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Ptolemy
Claudius Ptolemy (/ˈtɒləmi/; Koinē Greek: Κλαύδιος Πτολεμαῖος, Klaúdios Ptolemaîos [kláwdios ptolɛmɛ́os]; Latin: Claudius Ptolemaeus; c. AD 100 – c. 170) was a Greek mathematician, astronomer, geographer and astrologer. He lived in the city of Alexandria in the Egypt (Roman province)"> Roman province of Egypt, under the rule of the Roman Empire, had a Latin name, which several historians have taken to imply he was also a Roman citizen, cited Greek philosophers, and used Babylonian observations and Babylonian lunar theory. The 14th-century astronomer Theodore Meliteniotes gave his birthplace as the prominent Greek city Ptolemais Hermiou (Greek: Πτολεμαΐς ‘Ερμείου) in the Thebaid (Greek: Θηβαΐδα [Θηβαΐς])
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Equirectangular Projection
The equirectangular projection (also called the equidistant cylindrical projection, geographic projection, or la carte parallélogrammatique projection, and which includes the special case of the plate carrée projection or geographic projection) is a simple map projection attributed to Marinus of Tyre, who Ptolemy claims invented the projection about AD 100. The projection maps meridians to vertical straight lines of constant spacing (for meridional intervals of constant spacing), and circles of latitude to horizontal straight lines of constant spacing (for constant intervals of parallels). The projection is neither equal area nor conformal. Because of the distortions introduced by this projection, it has little use in navigation or cadastral mapping and finds its main use in thematic mapping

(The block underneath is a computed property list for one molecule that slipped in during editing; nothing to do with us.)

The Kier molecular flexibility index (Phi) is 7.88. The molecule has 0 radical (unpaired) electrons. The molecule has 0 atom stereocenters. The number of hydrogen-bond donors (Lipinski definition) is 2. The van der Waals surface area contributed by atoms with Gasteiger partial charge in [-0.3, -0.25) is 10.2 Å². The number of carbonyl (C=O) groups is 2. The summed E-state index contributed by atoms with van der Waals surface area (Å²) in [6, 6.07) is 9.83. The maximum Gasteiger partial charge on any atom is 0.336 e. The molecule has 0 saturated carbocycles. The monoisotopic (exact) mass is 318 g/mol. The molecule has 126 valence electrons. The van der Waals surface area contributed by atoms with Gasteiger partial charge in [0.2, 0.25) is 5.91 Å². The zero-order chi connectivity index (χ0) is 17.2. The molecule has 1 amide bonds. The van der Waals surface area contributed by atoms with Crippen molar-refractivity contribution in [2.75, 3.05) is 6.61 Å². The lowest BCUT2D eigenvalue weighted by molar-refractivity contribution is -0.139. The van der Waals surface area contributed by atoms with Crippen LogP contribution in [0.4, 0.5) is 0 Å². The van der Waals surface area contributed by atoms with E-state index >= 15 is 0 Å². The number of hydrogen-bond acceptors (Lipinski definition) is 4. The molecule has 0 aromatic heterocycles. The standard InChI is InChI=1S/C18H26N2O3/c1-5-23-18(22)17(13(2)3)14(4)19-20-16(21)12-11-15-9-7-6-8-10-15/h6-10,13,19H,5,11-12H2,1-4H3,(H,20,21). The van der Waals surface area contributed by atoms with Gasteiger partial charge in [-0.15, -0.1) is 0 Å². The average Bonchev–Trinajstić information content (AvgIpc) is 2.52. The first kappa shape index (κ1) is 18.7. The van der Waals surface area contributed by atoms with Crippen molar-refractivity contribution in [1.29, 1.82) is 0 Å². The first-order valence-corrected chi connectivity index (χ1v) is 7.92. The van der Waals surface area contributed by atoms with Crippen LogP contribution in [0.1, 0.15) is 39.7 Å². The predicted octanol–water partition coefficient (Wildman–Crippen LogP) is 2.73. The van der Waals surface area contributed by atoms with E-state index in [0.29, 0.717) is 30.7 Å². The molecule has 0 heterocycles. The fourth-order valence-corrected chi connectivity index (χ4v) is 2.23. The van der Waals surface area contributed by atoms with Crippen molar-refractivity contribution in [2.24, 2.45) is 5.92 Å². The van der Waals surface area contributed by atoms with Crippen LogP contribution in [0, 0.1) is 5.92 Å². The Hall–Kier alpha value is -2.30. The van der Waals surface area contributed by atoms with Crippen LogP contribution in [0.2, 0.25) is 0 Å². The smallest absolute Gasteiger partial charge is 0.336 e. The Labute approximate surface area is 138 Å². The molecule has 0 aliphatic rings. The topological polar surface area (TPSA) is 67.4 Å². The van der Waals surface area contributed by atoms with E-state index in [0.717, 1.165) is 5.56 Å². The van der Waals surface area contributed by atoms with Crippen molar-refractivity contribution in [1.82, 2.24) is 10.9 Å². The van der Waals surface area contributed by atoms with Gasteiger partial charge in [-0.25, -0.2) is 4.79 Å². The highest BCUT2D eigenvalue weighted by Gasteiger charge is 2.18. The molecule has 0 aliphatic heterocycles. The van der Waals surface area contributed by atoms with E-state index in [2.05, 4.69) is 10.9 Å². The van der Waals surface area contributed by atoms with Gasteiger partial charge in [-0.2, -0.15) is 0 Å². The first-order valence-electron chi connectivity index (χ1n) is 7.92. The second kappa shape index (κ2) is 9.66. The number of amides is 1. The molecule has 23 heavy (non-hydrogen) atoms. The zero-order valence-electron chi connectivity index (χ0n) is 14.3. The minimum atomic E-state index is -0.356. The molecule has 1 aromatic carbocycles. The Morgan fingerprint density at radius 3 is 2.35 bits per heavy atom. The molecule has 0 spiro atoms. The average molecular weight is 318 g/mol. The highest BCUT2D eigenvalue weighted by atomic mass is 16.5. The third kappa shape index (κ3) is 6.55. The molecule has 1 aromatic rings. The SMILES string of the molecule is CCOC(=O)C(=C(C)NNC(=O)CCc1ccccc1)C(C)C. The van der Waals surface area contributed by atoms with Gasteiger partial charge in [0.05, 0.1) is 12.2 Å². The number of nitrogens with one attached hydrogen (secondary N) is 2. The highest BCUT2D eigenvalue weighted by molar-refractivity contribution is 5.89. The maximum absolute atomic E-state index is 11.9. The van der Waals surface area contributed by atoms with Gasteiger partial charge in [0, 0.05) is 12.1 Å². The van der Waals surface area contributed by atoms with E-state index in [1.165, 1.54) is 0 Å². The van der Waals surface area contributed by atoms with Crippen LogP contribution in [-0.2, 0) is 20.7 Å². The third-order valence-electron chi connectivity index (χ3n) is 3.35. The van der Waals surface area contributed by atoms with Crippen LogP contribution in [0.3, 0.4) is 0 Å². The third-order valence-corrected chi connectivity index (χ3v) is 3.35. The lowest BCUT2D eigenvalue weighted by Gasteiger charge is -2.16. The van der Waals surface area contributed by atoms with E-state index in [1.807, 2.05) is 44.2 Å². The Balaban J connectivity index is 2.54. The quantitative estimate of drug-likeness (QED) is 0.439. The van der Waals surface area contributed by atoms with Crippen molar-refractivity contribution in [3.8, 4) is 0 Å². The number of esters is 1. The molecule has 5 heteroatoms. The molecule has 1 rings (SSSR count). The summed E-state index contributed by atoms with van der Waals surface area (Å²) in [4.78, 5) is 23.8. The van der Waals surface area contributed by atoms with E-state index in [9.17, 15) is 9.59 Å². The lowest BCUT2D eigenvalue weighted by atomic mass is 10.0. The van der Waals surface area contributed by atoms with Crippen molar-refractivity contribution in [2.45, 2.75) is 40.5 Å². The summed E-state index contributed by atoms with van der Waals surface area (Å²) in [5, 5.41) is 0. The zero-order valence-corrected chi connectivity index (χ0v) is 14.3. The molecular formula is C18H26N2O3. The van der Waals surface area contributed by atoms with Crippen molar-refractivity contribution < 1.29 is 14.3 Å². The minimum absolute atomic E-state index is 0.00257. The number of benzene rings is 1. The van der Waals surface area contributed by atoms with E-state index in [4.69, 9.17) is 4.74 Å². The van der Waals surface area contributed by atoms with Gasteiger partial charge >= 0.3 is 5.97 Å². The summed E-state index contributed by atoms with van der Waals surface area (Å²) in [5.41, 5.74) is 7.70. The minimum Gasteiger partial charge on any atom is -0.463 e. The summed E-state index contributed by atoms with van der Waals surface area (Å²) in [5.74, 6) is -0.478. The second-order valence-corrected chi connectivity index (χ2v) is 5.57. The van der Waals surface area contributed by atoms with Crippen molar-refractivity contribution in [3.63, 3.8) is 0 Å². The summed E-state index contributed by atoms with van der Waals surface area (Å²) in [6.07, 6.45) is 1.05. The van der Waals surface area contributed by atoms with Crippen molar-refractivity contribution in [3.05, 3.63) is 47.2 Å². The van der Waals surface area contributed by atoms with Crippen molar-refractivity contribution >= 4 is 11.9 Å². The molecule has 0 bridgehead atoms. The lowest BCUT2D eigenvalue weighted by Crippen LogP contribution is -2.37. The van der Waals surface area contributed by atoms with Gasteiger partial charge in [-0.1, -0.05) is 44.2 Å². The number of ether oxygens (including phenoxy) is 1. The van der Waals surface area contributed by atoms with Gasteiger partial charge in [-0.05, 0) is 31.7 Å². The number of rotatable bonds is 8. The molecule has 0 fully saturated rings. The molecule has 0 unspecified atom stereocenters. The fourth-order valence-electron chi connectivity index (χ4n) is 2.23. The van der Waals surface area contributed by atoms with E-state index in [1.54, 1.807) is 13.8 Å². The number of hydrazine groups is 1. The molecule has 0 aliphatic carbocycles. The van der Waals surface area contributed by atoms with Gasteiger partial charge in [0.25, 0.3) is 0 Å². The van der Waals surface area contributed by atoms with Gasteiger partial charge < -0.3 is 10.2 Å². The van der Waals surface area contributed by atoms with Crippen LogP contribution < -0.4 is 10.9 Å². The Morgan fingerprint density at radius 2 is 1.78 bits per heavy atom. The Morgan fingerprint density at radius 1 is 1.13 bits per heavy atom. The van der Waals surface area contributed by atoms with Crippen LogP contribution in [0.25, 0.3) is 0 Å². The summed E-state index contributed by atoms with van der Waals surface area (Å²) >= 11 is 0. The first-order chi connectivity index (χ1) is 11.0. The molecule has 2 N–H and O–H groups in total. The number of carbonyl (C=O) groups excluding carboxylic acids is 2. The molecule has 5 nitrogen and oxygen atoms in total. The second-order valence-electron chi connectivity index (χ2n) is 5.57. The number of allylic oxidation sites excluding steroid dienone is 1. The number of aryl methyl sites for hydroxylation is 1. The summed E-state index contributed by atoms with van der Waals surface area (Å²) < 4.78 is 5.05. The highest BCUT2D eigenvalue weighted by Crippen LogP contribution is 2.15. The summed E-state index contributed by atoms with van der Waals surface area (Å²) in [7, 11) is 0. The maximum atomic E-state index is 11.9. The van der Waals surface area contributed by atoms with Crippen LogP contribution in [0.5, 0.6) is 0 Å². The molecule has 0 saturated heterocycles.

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International Meridian Conference
The International Meridian Conference was a conference held in October 1884 in Washington, D.C., in the United States, to determine a prime meridian for international use. The conference was held at the request of U.S. President Chester A. Arthur
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Dead Reckoning
The navigator plots their 9am position, indicated by the triangle, and, using their course and speed, estimates their own position at 9:30am and 10am.
In navigation, dead reckoning is the process of calculating one's current position by using a previously determined position, or fix, and advancing that position based upon known or estimated speeds over elapsed time and course. The corresponding term in biology, used to describe the processes by which animals update their estimates of position or heading, is path integration.
Drift is the angle between the heading of the airplane and the desired track. A is the last known position (fix, usually shown with a circle). B is the air position (usually shown with a plus sign). C is the DR position (usually shown with a triangle).
Dead reckoning is subject to cumulative errors